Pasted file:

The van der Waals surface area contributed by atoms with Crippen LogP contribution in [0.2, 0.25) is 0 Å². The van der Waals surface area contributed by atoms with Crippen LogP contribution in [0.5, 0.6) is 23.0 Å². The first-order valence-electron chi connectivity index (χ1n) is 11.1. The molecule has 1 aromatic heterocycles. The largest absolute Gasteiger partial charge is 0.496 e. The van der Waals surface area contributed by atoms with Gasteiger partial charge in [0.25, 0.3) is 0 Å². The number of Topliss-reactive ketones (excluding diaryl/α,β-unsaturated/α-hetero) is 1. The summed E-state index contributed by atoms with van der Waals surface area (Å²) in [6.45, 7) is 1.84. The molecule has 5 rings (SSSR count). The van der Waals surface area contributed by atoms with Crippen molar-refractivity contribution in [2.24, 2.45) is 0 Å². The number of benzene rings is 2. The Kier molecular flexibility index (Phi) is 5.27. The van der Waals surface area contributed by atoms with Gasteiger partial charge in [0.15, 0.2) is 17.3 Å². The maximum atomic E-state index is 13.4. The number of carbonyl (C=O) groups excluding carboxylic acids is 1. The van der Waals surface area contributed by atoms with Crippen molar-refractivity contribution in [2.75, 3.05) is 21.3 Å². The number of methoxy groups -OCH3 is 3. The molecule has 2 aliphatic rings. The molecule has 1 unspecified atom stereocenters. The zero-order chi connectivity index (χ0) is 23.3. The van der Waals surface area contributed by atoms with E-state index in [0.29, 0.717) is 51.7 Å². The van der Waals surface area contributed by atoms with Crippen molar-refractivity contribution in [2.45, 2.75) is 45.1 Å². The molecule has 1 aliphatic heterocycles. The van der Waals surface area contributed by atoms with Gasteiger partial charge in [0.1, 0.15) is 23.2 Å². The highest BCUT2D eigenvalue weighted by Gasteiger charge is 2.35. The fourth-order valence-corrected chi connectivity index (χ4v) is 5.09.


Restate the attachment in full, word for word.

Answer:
The van der Waals surface area contributed by atoms with Crippen LogP contribution in [0.2, 0.25) is 0 Å². The van der Waals surface area contributed by atoms with Crippen LogP contribution in [0.5, 0.6) is 23.0 Å². The first-order valence-electron chi connectivity index (χ1n) is 11.1. The molecule has 1 aromatic heterocycles. The largest absolute Gasteiger partial charge is 0.496 e. The van der Waals surface area contributed by atoms with Gasteiger partial charge in [0.25, 0.3) is 0 Å². The number of Topliss-reactive ketones (excluding diaryl/α,β-unsaturated/α-hetero) is 1. The summed E-state index contributed by atoms with van der Waals surface area (Å²) in [6.45, 7) is 1.84. The molecule has 5 rings (SSSR count). The van der Waals surface area contributed by atoms with Crippen molar-refractivity contribution in [2.24, 2.45) is 0 Å². The number of benzene rings is 2. The Kier molecular flexibility index (Phi) is 5.27. The van der Waals surface area contributed by atoms with Gasteiger partial charge in [0.15, 0.2) is 17.3 Å². The maximum atomic E-state index is 13.4. The number of carbonyl (C=O) groups excluding carboxylic acids is 1. The van der Waals surface area contributed by atoms with Crippen molar-refractivity contribution in [2.75, 3.05) is 21.3 Å². The number of methoxy groups -OCH3 is 3. The molecule has 2 aliphatic rings. The molecule has 1 unspecified atom stereocenters. The zero-order chi connectivity index (χ0) is 23.3. The van der Waals surface area contributed by atoms with E-state index in [0.29, 0.717) is 51.7 Å². The van der Waals surface area contributed by atoms with Crippen molar-refractivity contribution in [2.45, 2.75) is 45.1 Å². The molecule has 1 aliphatic heterocycles. The van der Waals surface area contributed by atoms with Gasteiger partial charge in [0.1, 0.15) is 23.2 Å². The highest BCUT2D eigenvalue weighted by Gasteiger charge is 2.35. The fourth-order valence-corrected chi connectivity index (χ4v) is 5.09.